Horrible Histories brings the bloody reign of the Terrible Tudors to life at Nottingham Theatre Royal

The Terrible Tudors brought to life by the actors of the Birmingham Stage Company (Photo by Mark Douet).
The Terrible Tudors brought to life by the actors of the Birmingham Stage Company (Photo by Mark Douet).

There are no punches pulled by the tremendously talented Horrible Histories team when revealing the often gruesome facts surrounding the reign of the Tudors.

On TV and in print, the Horrible Histories juggernaut is largely responsible for capturing the imagination of a generation of kids when it comes to opening up the mysteries and intrigue of the past.

Crime and punishment during Tudor times was vividly brought to life (Photo by Mark Douet).

Crime and punishment during Tudor times was vividly brought to life (Photo by Mark Douet).

But when brought fully to life just feet away from you on stage, on this occasion at the Theatre Royal in Nottingham, the past takes on a whole new dimension.

From Groovy Greeks and Blitzed Brits to Vicious Vikings and Vile Victorians, Horrible Histories focuses on the funniest, yuckiest and most gruesome bits of history.

And in this latest run in Nottingham there are two offerings - Terrible Tudors and Awful Egyptians.

My family and I had the privilege of checking out the Tudors - guts and all.

With just three actors on stage and limited props, you wonder how the tale of such a famous and turbulent time of British history can effectively be told, and all in two acts totaling no more than an hour and a half.

But fear not, it is done brilliantly and at just the perfect pace to keep kids (and adults) in the audience fully engaged - and with the right balance of comedy, fact and blood-curdling detail.

Birmingham Stage Company's Simon Nock takes the lead as Dr Dee, while Izaak Cainer as Drab and Lisa Allen in the role of Dross (all three of whom are part of a traveling show) complement each other brilliantly and never miss a beat.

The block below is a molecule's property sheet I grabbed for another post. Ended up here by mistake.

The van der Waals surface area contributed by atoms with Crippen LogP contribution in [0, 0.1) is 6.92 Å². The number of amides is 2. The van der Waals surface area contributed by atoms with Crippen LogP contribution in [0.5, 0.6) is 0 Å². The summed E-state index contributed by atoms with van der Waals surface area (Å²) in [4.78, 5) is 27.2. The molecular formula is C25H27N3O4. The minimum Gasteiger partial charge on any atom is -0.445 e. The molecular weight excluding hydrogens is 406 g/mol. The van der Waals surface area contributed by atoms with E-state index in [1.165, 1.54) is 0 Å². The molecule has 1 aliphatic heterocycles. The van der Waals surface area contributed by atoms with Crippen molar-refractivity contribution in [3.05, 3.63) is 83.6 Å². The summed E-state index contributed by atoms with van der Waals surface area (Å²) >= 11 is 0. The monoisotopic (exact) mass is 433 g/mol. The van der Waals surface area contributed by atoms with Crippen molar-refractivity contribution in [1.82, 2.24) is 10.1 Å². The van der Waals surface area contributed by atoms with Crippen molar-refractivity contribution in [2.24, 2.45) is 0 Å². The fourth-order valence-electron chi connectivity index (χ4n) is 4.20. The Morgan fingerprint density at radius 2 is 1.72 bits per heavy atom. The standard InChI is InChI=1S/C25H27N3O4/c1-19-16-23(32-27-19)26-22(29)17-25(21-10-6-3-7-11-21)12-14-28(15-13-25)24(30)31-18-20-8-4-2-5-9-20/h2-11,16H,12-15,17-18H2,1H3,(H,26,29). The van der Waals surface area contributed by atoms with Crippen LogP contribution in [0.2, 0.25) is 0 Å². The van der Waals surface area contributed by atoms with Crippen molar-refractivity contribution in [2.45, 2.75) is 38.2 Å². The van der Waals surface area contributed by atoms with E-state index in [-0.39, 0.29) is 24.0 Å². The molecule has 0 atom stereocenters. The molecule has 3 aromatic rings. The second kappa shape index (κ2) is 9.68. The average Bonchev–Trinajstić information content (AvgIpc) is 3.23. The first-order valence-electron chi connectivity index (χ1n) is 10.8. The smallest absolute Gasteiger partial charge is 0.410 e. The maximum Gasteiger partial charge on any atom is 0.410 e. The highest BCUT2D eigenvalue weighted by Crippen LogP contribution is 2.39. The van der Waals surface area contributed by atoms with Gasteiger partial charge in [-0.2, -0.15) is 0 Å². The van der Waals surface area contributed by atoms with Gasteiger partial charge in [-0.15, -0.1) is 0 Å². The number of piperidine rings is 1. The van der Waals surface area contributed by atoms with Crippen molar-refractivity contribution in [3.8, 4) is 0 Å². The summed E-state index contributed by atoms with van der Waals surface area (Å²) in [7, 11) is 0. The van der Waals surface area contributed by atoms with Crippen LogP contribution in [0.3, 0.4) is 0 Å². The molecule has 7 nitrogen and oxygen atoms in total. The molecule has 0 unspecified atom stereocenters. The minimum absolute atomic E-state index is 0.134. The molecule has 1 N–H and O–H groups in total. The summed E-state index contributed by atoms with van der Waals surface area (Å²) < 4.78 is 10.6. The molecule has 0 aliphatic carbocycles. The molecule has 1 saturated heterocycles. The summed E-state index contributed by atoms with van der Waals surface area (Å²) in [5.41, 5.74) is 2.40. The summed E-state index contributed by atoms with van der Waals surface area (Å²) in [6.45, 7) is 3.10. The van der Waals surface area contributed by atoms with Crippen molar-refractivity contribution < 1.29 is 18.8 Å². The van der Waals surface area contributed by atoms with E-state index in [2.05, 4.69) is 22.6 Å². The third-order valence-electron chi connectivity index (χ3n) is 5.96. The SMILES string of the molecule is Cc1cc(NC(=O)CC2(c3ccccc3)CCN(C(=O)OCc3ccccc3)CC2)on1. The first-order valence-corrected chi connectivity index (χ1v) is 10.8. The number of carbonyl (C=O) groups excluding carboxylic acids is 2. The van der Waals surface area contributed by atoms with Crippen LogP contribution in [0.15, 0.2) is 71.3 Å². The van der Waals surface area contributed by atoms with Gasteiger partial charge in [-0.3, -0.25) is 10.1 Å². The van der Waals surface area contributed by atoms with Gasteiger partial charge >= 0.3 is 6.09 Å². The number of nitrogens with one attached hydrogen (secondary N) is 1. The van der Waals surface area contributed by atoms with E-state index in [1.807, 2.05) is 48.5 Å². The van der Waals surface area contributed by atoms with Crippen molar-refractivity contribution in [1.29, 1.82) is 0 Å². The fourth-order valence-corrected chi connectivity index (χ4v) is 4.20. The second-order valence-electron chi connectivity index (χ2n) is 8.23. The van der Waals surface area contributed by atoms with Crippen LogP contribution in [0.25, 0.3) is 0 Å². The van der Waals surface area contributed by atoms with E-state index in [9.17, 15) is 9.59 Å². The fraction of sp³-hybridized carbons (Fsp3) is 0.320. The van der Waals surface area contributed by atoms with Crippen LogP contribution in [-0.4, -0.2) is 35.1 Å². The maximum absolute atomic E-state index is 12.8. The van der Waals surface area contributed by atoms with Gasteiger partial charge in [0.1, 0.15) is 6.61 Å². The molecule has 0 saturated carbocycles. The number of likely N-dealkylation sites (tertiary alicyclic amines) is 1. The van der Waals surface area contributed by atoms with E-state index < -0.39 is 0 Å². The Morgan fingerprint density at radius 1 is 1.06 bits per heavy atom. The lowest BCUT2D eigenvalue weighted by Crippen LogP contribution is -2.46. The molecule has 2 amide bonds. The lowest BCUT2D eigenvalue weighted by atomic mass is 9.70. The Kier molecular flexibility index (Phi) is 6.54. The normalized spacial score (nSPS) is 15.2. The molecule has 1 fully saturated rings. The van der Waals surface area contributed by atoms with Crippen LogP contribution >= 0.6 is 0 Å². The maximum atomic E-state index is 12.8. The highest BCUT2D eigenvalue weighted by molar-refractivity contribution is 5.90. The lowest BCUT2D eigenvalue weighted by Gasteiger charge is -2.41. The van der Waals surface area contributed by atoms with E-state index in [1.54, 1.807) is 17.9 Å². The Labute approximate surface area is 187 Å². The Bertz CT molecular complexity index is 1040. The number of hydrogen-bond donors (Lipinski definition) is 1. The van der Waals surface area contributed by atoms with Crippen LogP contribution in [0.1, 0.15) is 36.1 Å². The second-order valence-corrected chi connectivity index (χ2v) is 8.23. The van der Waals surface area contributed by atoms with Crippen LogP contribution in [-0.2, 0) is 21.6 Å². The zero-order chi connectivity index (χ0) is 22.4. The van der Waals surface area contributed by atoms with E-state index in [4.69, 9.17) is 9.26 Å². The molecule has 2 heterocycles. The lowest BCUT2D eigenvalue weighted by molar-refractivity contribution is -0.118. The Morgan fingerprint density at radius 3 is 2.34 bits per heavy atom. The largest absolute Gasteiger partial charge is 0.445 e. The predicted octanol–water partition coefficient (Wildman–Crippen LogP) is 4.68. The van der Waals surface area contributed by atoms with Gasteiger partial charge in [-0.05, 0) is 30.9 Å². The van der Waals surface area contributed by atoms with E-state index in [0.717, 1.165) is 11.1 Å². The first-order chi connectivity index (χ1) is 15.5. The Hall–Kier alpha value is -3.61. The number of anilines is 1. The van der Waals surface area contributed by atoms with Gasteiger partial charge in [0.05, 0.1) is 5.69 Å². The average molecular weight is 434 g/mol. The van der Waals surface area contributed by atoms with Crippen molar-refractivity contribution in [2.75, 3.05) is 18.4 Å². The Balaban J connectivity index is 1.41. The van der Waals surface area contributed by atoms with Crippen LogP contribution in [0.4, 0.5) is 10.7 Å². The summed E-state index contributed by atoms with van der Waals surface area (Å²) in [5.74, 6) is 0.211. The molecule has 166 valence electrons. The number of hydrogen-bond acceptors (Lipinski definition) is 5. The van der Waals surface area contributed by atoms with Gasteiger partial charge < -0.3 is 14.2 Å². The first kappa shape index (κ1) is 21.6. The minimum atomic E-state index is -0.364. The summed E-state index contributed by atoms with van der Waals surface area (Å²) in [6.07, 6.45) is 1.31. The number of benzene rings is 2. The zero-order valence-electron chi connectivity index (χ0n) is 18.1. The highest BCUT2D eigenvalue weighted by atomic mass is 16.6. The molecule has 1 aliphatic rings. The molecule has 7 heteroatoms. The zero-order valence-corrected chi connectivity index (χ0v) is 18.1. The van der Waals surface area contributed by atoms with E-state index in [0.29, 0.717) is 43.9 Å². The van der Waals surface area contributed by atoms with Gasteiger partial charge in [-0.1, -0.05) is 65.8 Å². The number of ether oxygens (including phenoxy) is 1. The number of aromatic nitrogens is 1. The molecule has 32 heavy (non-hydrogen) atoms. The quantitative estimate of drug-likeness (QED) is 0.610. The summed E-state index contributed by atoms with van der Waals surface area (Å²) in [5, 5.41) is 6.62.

From the arrival of Richard III on stage and his ignominious defeat to Henry Tudor (soon to become King Henry VII) at the Battle of Bosworth and quips about burying his body under a car park in Leicester where no-one will find him, the crowd is fully immersed.

Yes the trio are romping through an historical period, but the facts are none the less hard hitting.

A brilliant section on punishments meted out by the Tudor judiciary is hilarious, especially when one defendant has his ears and hands cut off (reading this back it shouldn't be funny, but it is).

As you can imagine, Henry VIII is a central part of the show and you won't want to miss his tongue-in-cheek rendition of the famous song Greensleeves in a bid to woo Anne Boleyn (legend has it he composed the song but it was likely written some years later).

Another fantastic musical interlude, done with audience participation with a panto nod, will surely stick with the kids in the audience and help them to recount Henry's six wives and how the first five met their demise.

There's a segment on 'manky medicine' and some of the terrible treatments for every day ailments including ingredients such as fox fat and rotten brains.

One of the funniest and most memorable parts is the botched beheading of Mary Queen of Scots.

In the second half it's time for ‘Bogglevision’ and the use of 3D glasses brings the giant background screen to life as we are cast into the attack of the Spanish Armada, as well as fireworks and explosions as Dee, Drab and Dross escape from prison.

The whole show is capped off with a retelling of the reign of Elizabeth I and her ultimate demise.

My kids - and all the others in the audience - absolutely loved the show. In my view there could be a no more glowing review!

The show continues its run until Saturday March 2.

Tickets cost £10 to £21. For more information and to check if tickets are still available CLICK HERE to visit the theatre website.

Alternatively call the box office on 0115 9895555